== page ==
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Notes to Chapter VII

* Volume and page numbers in parentheses refer to the three-volume edition published by Lippincott and Company, Philadelphia, 1860.

1. Donald A. Rindge has used the analogy to dramatic acts, but his analysis of the history differs considerably from mine. See "The Artistry of Prescott's "The Conquest of Mexico,'" New England Quarterly, XXVI (December 1953), 454-76.

2. Compare La Salle, p. 188, and Prescott, Mexico, II, 376.

3. Donald Rindge (NE.Q., XXVI, 456) gives a good argument for including such an epilogue in the history, but he fails to demonstrate that the epilogue which Prescott wrote actually achieves the formal balance for which he defends it. The epilogue does show the empire under Christian control, but its greatest emphasis is on the tireless activity of Cortés.

4. It is only recently that Maurice Collis, in Cortés and Montezuma (London: Faber & Faber. n.d.) has offered a hypothesis that reconciles Montezuma's unwavering belief in the prophecy with his inconsistent conduct.

5. Consider his rebuke of Cortés for insulting the Mexican gods, and his insistence on going alone to ask their forgiveness of this insult: Conquest of Mexico, II, 150. Consider, too, his warning to Cortés that building a chapel on the teocalli will be dangerous (ibid., p. 209); and his conventional refusal to accept the Spaniards' God on his deathbed (ibid., p. 344).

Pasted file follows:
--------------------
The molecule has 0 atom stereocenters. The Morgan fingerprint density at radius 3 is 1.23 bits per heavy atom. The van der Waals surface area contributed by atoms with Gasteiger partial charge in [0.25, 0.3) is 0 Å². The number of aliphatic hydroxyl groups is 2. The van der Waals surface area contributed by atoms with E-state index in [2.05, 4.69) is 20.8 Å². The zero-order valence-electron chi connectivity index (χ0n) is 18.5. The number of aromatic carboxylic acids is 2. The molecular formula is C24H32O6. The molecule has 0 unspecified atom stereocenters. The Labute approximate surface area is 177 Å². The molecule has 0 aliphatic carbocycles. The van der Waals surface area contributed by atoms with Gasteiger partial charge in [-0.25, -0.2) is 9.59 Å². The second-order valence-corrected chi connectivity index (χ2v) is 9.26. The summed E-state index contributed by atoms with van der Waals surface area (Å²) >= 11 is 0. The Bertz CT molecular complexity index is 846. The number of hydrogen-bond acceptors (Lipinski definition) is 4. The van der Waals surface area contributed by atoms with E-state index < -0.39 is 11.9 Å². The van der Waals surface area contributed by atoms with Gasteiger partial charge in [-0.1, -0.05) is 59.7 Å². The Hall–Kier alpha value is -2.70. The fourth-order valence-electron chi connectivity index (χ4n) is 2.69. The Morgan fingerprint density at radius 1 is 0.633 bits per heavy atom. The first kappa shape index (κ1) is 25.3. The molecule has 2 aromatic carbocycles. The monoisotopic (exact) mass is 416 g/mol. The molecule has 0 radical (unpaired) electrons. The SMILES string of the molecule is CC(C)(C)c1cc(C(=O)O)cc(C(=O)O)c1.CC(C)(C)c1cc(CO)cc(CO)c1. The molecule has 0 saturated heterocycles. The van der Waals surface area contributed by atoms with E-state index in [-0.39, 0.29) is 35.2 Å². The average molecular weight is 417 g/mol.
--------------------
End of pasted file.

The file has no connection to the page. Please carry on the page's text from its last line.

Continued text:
6. Admiral Morison praises Prescott's "vivid and spirited narrative style" but refuses to "analyze" it because "it is to be enjoyed and admired, not plucked apart." Samuel Eliot Morison, "Prescott: the American Thucydides," The Atlantic Monthly (November, 1957), p. 167. Donald Rindge (N.E.Q., XXVI, 463) says that "Prescott is as careful an artist in the minutest details" as in "the larger elements," but in his discussion of Prescott's style (pp. 470 ff.) he overlooks the faulty details.

7. The Art of History (London, 1926), 127-28.

8. See "Irving's Granada," in Biographical Miscellanies, pp. 91-92, 97.

9. "No words, epithets, that do not make it clearer, or stronger. Figures I dislike--unless they conduce highly to both these ends." Commonplace Book (1820-22), Prescott Papers, MHS.

10 See Ticknor, Prescott, pp. 148-50; and Prescott, Commonplace Book, p. 83.

11. In Biographical Miscellanies, p. 178.

12. See, for example, "a picturesque assemblage of water, woodland, and forest" (Conquest of Mexico, II, 51); "terra firma" (ibid., p. 111); and "the pure element" (ibid., p. 114).

13. See, for example, ibid., p. 280. There, although Cortés and his troops have just returned to a rebellious city from which it is unlikely that they will be able to escape, Prescott concludes his account of their arrival by announcing that "both parties soon forgot the present in the interesting recapitation of the past."